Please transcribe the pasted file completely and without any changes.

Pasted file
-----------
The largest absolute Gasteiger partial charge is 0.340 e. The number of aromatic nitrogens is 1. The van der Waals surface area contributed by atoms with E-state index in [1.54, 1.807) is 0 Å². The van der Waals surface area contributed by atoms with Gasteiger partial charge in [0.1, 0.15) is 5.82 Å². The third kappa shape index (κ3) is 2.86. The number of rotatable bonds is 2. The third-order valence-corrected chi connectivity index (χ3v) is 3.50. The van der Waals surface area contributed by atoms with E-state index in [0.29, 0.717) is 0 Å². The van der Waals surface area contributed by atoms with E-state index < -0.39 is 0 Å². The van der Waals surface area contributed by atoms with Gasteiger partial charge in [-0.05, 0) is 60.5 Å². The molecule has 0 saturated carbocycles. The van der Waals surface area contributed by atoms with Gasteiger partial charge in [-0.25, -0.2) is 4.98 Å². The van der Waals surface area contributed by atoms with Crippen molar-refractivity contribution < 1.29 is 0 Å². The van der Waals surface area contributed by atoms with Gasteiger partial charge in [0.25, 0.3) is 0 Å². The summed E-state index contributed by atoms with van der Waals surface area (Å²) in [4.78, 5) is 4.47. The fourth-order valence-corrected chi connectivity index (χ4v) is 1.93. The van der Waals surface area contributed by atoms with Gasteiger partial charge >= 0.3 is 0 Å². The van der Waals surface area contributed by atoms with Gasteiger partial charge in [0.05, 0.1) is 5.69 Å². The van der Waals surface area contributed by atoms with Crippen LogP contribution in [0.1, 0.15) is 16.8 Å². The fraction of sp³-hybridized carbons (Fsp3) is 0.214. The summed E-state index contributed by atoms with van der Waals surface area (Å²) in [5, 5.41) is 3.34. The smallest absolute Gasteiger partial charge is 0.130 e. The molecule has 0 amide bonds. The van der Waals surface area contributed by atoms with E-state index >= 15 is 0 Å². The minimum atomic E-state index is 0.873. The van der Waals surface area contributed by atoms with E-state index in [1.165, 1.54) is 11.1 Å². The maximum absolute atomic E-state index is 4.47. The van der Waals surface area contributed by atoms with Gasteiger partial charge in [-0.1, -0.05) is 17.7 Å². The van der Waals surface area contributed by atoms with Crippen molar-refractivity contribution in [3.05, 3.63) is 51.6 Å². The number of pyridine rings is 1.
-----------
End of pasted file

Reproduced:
The largest absolute Gasteiger partial charge is 0.340 e. The number of aromatic nitrogens is 1. The van der Waals surface area contributed by atoms with E-state index in [1.54, 1.807) is 0 Å². The van der Waals surface area contributed by atoms with Gasteiger partial charge in [0.1, 0.15) is 5.82 Å². The third kappa shape index (κ3) is 2.86. The number of rotatable bonds is 2. The third-order valence-corrected chi connectivity index (χ3v) is 3.50. The van der Waals surface area contributed by atoms with E-state index in [0.29, 0.717) is 0 Å². The van der Waals surface area contributed by atoms with E-state index < -0.39 is 0 Å². The van der Waals surface area contributed by atoms with Gasteiger partial charge in [-0.05, 0) is 60.5 Å². The molecule has 0 saturated carbocycles. The van der Waals surface area contributed by atoms with Gasteiger partial charge in [-0.25, -0.2) is 4.98 Å². The van der Waals surface area contributed by atoms with Crippen molar-refractivity contribution < 1.29 is 0 Å². The van der Waals surface area contributed by atoms with Gasteiger partial charge in [0.25, 0.3) is 0 Å². The summed E-state index contributed by atoms with van der Waals surface area (Å²) in [4.78, 5) is 4.47. The fourth-order valence-corrected chi connectivity index (χ4v) is 1.93. The van der Waals surface area contributed by atoms with Gasteiger partial charge >= 0.3 is 0 Å². The van der Waals surface area contributed by atoms with Gasteiger partial charge in [0.05, 0.1) is 5.69 Å². The van der Waals surface area contributed by atoms with Crippen LogP contribution in [0.1, 0.15) is 16.8 Å². The fraction of sp³-hybridized carbons (Fsp3) is 0.214. The summed E-state index contributed by atoms with van der Waals surface area (Å²) in [5, 5.41) is 3.34. The smallest absolute Gasteiger partial charge is 0.130 e. The molecule has 0 amide bonds. The van der Waals surface area contributed by atoms with E-state index >= 15 is 0 Å². The minimum atomic E-state index is 0.873. The van der Waals surface area contributed by atoms with E-state index in [1.165, 1.54) is 11.1 Å². The maximum absolute atomic E-state index is 4.47. The van der Waals surface area contributed by atoms with Gasteiger partial charge in [-0.1, -0.05) is 17.7 Å². The van der Waals surface area contributed by atoms with Crippen molar-refractivity contribution in [3.05, 3.63) is 51.6 Å². The number of pyridine rings is 1.